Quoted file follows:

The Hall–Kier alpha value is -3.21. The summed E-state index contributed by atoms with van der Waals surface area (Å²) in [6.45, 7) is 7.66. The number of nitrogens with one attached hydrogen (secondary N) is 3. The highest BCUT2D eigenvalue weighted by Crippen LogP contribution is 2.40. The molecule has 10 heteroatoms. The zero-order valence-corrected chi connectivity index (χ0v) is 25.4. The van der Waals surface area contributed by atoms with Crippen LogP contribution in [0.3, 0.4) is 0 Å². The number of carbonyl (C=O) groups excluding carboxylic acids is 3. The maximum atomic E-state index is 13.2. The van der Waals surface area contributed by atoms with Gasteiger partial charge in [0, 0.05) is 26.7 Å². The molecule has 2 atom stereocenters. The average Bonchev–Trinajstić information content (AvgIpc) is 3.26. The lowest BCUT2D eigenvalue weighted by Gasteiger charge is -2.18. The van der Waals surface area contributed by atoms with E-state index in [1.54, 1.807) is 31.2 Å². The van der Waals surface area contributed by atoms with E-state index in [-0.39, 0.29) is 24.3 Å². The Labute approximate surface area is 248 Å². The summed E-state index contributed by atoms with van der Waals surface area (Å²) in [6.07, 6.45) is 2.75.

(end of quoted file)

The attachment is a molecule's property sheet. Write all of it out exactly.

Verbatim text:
The Hall–Kier alpha value is -3.21. The summed E-state index contributed by atoms with van der Waals surface area (Å²) in [6.45, 7) is 7.66. The number of nitrogens with one attached hydrogen (secondary N) is 3. The highest BCUT2D eigenvalue weighted by Crippen LogP contribution is 2.40. The molecule has 10 heteroatoms. The zero-order valence-corrected chi connectivity index (χ0v) is 25.4. The van der Waals surface area contributed by atoms with Crippen LogP contribution in [0.3, 0.4) is 0 Å². The number of carbonyl (C=O) groups excluding carboxylic acids is 3. The maximum atomic E-state index is 13.2. The van der Waals surface area contributed by atoms with Gasteiger partial charge in [0, 0.05) is 26.7 Å². The molecule has 2 atom stereocenters. The average Bonchev–Trinajstić information content (AvgIpc) is 3.26. The lowest BCUT2D eigenvalue weighted by Gasteiger charge is -2.18. The van der Waals surface area contributed by atoms with E-state index in [1.54, 1.807) is 31.2 Å². The van der Waals surface area contributed by atoms with E-state index in [-0.39, 0.29) is 24.3 Å². The Labute approximate surface area is 248 Å². The summed E-state index contributed by atoms with van der Waals surface area (Å²) in [6.07, 6.45) is 2.75.